Police: Fatal fire set by suicidal family member — (WHAS 11)

SSRI Ed note: Woman prescribed Prozac and amphetamine, takes more than normal, sets fire that kills her mother, daughter, grandson and self.

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06:26 PM EST on Tuesday, February 27, 2007

NORTH VERNON, Ind. — Adrian Hardwick lost his wife, daughter, grandson and mother-in-law in a housefire on November 19, 2006. And though he was estranged from his wife, he is upset that she is accused of homicide in death based on a theory.

“From all the pieces that we can put together, Elena more than likely set the fire from inside,” says Officer Andrew Richmond of North Vernon Police.

State fire marshals had already concluded arson, but why Elena Hardwick?

First, police concluded that whoever set the fire also died in the fire, which meant one of these four did it: Helen Dean, her daughter Elena Hardwick, her daughter Ericka Hardwick or Elena’s 18-month-old grandson Hunter Hardwick.

Again, why Elena? Police say she had attempted suicide last year and that only her toxicology report came back abnormal, with high levels of Prozac and amphetamine.

“The levels she had in her system were from what the doctor described, well above what the therapeutic level would have been,” says Officer Richmond. “About three times higher, which, during the autopsy, is either indicative of an overdose or a suicide attempt.”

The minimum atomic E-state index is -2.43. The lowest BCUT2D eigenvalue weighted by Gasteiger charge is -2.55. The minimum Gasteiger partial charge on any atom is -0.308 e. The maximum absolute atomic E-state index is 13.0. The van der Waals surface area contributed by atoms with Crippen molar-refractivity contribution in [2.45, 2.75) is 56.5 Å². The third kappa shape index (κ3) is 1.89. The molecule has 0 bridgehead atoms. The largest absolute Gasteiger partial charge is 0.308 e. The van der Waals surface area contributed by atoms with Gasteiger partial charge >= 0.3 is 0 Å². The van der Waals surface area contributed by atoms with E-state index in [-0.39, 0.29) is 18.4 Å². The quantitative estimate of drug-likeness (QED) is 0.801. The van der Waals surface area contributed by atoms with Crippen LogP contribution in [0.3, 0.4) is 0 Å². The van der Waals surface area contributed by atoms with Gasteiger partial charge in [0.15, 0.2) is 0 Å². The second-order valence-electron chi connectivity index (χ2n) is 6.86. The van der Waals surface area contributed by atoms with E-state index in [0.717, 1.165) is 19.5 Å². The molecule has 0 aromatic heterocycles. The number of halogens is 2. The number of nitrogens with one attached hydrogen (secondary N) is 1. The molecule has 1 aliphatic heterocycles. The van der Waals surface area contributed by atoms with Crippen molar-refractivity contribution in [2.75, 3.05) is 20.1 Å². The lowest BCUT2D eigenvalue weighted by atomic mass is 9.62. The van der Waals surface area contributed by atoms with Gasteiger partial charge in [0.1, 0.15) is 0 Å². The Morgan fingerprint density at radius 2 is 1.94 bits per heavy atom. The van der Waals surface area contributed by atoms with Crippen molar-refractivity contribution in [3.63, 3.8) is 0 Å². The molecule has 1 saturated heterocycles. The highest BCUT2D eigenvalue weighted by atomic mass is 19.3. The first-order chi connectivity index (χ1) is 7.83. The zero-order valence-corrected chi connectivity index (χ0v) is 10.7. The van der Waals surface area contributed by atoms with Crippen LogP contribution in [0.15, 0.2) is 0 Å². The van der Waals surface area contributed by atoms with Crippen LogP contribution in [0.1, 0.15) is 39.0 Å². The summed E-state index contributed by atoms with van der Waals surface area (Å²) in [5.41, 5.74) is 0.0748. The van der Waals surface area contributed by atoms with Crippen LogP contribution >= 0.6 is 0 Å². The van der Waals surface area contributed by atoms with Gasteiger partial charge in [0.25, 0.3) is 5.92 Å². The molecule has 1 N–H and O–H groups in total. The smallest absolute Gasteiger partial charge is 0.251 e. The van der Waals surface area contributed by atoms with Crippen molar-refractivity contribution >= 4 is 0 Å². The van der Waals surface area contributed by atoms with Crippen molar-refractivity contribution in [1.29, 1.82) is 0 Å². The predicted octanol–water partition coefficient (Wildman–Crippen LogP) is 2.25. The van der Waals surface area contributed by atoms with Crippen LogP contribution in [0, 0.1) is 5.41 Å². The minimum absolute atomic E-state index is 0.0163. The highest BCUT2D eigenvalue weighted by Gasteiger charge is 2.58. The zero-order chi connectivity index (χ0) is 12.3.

Adrian Hardwick tells me by phone that he’s not surprised Elena had drugs in her system – she was being treated for depression. He also says he can see suicide, but adds, “I hate to see everyone paint her as a person who would murder someone… In my heart of hearts, I do not believe that she would intentionally hurt her daughter, grandson or mother.”

North Vernon Police Detective Ivory J. Sandefur concludes, “I believe while taking her own life, Elena Hardwick also unknowingly took the lives of her other family members.”

Adrian Hardwick offers two other possibilities. He says Elena suffered narcolepsy and that in times past she had fallen asleep and dropped a cigarette. And he says there were oil lamps throughout the house.

Nevertheless, police are sticking by their conclusion.

“This is the best scenario that we can come to closure with,” says Officer Richmond. “Obviously the exact details of how everything exactly happened in the house prior to the fire are probably never gonna be known.”

Web story produced by Jay Ditzer.